The impact, the legacy of the 1939 South Atlantic Campaign depends largely upon perspective and what the viewer is looking for, on the whole perhaps it is more cultural, than strategic. The battle of the River Plate is definitely something with immediate consequences and that sets the tone for the war; where more often than not German naval success are followed by inglorious defeat – yes, the Scharnhorst and Gneisenau (named for Admiral Spee’s World War I armoured cruisers), would complete a trip and a channel dash; but when all is said and the done the German’s could never again match the range of audacity shown by Captain Langsdorff & the Admiral Graf Spee. In part that was a consequence of the Graf Spee’s loss – Hitler didn’t like losing, he didn’t really understand naval warfare and most of all once in power he was easily distracted by the next thing.
The problem for the commanders of the Kreigsmarine is that Hitler had believed the hype that they, the Reichsmarine (1919-35) which preceded, that many navies had been peddling, that of unsinkable ‘battlewagons’; a claim builders had made long before SS Titanic met an iceberg and which still exists today. The Graf Spee and the Altmark had been heading south long before World War II began, the definition of long term planning is having a surface raider in place when war has not even started – the Kreigsmarine had not one, but two such ships and the necessary supply ships in place. With Deutschland in the North Atlantic for a short time, the effect of the two Panzerschiff was dramatic – the Admiralty didn’t know how many surface raiders there were out in the Atlantic, but as reports of intercepts mounted, Task Forces were organised, resources were stretched, ships sent out to criss-cross the ocean hunting these ships.
The trouble with this picture is that there was no follow up, no task force tried to fight through the North Sea Patrol to the North Atlantic/surge to the South, nor a clandestine late night dashes under the cover of a new moon by solo ships. Yet the way HMS Ajax & HMS (HMNZS) Achilles reacted on seeing a ship the profile of which looked like another German cruiser is testimony to what might have been achieved had any of these risks paid off. They weren’t though, so instead of the River Plate really turning into a rout (potentially leading to a run of the Narvik scenario, i.e. German win first battle against light forces, Royal Navy turns up with overwhelming force for second and annihilates them), it becomes the first and greatest shock to a Commander-in-Chief unprepared for it. In many ways a lesson in the realities of the power of the nation he commanded, it was powerful regionally, but it did not have the ability to really project that power globally.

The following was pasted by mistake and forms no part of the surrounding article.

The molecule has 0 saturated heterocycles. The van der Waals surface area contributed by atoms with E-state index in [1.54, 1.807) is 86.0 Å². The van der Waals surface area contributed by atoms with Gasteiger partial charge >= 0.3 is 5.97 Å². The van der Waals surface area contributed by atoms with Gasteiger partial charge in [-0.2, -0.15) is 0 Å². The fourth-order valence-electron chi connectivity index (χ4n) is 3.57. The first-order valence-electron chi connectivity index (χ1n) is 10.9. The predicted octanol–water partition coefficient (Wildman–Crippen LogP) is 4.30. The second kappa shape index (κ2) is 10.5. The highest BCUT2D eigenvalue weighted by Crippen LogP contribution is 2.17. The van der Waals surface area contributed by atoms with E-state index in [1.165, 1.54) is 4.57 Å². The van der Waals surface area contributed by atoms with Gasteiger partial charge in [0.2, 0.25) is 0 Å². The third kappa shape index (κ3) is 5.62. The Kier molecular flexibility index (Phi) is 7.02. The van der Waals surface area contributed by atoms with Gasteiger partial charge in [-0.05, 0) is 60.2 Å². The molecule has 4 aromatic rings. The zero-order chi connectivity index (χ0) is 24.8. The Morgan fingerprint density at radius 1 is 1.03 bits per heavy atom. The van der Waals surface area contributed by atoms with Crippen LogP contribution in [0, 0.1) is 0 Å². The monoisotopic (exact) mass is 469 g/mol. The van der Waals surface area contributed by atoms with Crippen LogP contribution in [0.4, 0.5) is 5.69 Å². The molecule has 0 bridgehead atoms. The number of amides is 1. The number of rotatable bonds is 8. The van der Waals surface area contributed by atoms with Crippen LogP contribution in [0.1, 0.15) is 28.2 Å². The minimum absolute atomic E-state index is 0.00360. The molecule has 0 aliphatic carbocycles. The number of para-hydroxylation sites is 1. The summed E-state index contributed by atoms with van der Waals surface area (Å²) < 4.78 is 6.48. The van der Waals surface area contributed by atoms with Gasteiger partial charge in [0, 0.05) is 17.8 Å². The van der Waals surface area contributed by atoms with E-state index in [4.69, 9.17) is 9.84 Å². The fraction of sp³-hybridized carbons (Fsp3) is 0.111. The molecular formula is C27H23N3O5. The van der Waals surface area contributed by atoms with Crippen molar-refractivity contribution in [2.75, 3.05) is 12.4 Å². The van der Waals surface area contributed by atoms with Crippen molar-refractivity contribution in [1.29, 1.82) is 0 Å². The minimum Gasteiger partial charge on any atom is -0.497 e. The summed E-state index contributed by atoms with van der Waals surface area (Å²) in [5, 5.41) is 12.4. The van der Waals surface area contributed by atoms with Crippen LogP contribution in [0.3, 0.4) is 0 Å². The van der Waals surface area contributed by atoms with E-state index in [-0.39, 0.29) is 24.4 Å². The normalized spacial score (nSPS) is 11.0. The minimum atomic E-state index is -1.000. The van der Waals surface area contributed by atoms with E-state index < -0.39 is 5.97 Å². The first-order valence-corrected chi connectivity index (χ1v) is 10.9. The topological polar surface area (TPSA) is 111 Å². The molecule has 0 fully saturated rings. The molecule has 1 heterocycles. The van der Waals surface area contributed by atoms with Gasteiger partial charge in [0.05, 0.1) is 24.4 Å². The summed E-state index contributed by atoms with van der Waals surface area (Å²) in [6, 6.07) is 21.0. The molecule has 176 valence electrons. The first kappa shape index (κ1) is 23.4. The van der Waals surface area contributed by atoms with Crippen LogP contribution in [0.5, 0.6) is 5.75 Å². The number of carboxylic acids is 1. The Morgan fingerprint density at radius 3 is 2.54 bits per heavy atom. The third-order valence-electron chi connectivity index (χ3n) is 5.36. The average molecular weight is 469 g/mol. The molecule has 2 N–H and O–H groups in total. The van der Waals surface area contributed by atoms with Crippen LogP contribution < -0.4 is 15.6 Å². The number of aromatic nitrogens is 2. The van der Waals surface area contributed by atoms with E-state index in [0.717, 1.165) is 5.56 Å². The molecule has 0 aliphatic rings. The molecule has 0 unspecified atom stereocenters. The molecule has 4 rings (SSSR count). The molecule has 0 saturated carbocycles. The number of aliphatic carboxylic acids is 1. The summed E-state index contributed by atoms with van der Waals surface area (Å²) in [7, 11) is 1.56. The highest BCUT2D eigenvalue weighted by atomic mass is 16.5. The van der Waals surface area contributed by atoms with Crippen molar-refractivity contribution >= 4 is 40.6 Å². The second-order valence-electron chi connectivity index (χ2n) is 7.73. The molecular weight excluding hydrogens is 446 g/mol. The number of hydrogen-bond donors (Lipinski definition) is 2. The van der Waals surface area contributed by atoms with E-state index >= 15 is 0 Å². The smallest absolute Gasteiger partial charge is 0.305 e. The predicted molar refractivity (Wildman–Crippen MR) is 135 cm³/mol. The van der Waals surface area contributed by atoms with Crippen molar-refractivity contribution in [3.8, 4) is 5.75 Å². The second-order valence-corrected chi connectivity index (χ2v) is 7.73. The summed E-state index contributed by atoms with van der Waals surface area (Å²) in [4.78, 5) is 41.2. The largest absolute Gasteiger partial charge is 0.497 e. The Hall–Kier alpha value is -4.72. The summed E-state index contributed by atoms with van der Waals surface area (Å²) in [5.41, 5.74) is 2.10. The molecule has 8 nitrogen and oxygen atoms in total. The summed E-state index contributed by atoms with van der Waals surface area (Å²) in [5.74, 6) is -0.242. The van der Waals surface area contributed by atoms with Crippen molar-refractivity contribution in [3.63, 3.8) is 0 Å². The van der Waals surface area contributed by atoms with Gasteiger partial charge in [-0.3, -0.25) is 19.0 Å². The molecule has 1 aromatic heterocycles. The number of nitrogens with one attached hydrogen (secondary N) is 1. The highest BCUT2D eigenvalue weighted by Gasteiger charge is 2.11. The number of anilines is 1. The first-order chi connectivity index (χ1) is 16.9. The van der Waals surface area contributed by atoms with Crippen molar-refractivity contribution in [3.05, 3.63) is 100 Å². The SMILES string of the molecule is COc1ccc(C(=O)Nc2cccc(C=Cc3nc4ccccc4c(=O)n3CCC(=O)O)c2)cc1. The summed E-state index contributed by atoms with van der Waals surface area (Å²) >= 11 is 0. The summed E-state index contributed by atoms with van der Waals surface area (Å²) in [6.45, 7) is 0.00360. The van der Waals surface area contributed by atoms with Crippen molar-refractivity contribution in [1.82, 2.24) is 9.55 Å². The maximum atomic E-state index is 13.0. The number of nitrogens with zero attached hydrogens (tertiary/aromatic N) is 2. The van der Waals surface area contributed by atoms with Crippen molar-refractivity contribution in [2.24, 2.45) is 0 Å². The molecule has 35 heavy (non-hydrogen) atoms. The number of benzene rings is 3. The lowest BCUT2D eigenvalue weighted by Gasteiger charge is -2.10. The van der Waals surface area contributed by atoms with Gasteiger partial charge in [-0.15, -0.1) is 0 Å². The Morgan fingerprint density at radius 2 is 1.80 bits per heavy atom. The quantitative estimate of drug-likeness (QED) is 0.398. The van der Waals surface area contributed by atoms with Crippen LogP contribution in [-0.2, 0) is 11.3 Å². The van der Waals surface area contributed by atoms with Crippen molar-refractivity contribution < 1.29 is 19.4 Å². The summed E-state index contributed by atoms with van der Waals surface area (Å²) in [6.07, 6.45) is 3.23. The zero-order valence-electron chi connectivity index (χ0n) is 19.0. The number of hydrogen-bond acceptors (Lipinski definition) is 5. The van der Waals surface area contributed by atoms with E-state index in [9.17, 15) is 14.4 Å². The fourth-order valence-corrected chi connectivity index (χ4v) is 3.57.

This meant that for him every loss was a shock which ‘proved the lie’ and because of the way government functioned in Nazi Germany, other competing factions were more than happy to support him in this belief in the hope for more resources/power for their own faction. This extended even to other factions within the navy, in fact arguably Gross Admiral Karl Dönitz’s biggest problems with making the case for the balanced navy he needed as the fleet commander, were the arguments he had made as commander of the U-Boats! This all meant that the Germans were never able to focus or commit the resources that would have been needed to make their strategy a success. Later when the Soviet Union was examining all the post-war analysis, they realised the problem the Germans had was largely one of reach and numbers, that their good ideas had not been supported – which lead to the Sverdlov class.1 No event like this though is ever one sided in its impact.
For the RN the South Atlantic Campaign and its conclusion were critical, it was the testimony they needed to show they could do the mission that the realities of the world had given them. The trouble was it was also as much a testimony to their weakness – the sheer amount of force that had to be used for one raider, the realities of the distances and the structural issues that had revealed all made for tough reading for the Admiralty – what was worse was it was nothing the RN hadn’t already predicted was coming, the building and rearmament plans of the 1930s had all been orientated around the feared global conflict. A war against Japan had been used as the benchmark, because to fight such a nation of capabilities and geography as they were would require a force that could fight around and across the world at the same time.
The modern discussion might be of German Surface Raiders, but the RN was far more worried by the far larger Imperial Japanese Navy – with its aircraft carriers, cruisers and impressive battle fleet. Politicians in parliament might have been focused on Germany, on Italy, on the areas that were close and loud; but the RN did not have that luxury and it helped that some of the leading lights of Britain’s governments were less sanguine about the distant East. Still though it was an uphill struggle to make the case, but it was essential they did and to an extent the Battle of the River Plate was the proof they had needed to show that any conflict would be global – the problem for the RN was this happened with a war which had already started in Europe. So their case was proved, but it was in a war that would be far more of a joint exercise than against the Japanese would have been.